After a battle that has gone on for a decade, the California Public Utilities Commission today (November 30) stunned observers by unanimously declaring that San Diego Gas & Electric cannot pass along to ratepayers $379 million of uninsured costs of the 2007 San Diego wildfires.
There is a long history here. First, a commissioner slipped the sting on ratepayers into a document that was not related to the fires. Local activists caught the ruse and an embarrassed commission voted that San Diego Gas & Electric could not pass on these costs to ratepayers. Earlier, two regulatory bodies, including one that is part of the utilities commission, said SDG&E's negligence was to blame for the fires.
But those who know how the utilities commission operates said that SDG&E and the commission would try again. They did. But ratepayers complained bitterly at local meetings. Ratepayers are not supposed to pay for mistakes by management. Two administrative law judges said ratepayers should not have to pay. The commission delayed its decision four times. Finally, it ruled today in favor of the administrative law judges: the ratepayers shouldn't have to pay for the egregious mistakes of management.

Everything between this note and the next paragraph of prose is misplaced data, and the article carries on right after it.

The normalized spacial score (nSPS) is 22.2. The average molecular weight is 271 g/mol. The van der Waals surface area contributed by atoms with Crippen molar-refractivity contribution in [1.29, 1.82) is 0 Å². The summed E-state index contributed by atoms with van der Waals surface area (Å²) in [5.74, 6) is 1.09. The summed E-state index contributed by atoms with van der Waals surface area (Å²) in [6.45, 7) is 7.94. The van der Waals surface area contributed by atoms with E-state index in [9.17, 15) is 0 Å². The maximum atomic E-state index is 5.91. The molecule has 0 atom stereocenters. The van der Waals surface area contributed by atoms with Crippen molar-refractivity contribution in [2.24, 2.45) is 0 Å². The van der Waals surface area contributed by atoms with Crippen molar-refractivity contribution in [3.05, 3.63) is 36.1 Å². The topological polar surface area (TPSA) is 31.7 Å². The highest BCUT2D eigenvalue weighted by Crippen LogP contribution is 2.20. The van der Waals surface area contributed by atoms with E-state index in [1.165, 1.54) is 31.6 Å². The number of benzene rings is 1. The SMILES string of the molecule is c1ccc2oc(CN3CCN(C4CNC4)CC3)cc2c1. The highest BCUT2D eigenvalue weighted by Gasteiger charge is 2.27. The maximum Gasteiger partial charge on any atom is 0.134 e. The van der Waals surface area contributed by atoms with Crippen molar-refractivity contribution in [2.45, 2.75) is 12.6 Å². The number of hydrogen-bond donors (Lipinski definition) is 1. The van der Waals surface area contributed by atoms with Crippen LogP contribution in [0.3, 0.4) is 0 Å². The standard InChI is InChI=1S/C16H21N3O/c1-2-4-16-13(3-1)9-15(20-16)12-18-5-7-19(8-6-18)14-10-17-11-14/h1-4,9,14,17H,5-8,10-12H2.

Also today, San Diego attorneys Maria Severson and Mike Aguirre released a comprehensive study showing how the commission is run by the three investor-owned utilities — Sempra (SDG&E's parent), Edison International, and Pacific Gas & Electric — it is supposed to regulate. The report shows how the commission through the years has kowtowed to Wall Street, assuring analysts that the regulator is obsessively concerned about utility profits.
Much of the eye-opening material has been reported in the Reader and in other publications, but I had never seen the report on one incident: "Internal emails showed Wall Street analysts threatened to lower their utility stock recommendations unless the governor kept the [commission] free from consumer protection appointees. The current [commission] board is made up exclusively for former governor appointees and staff," says the report.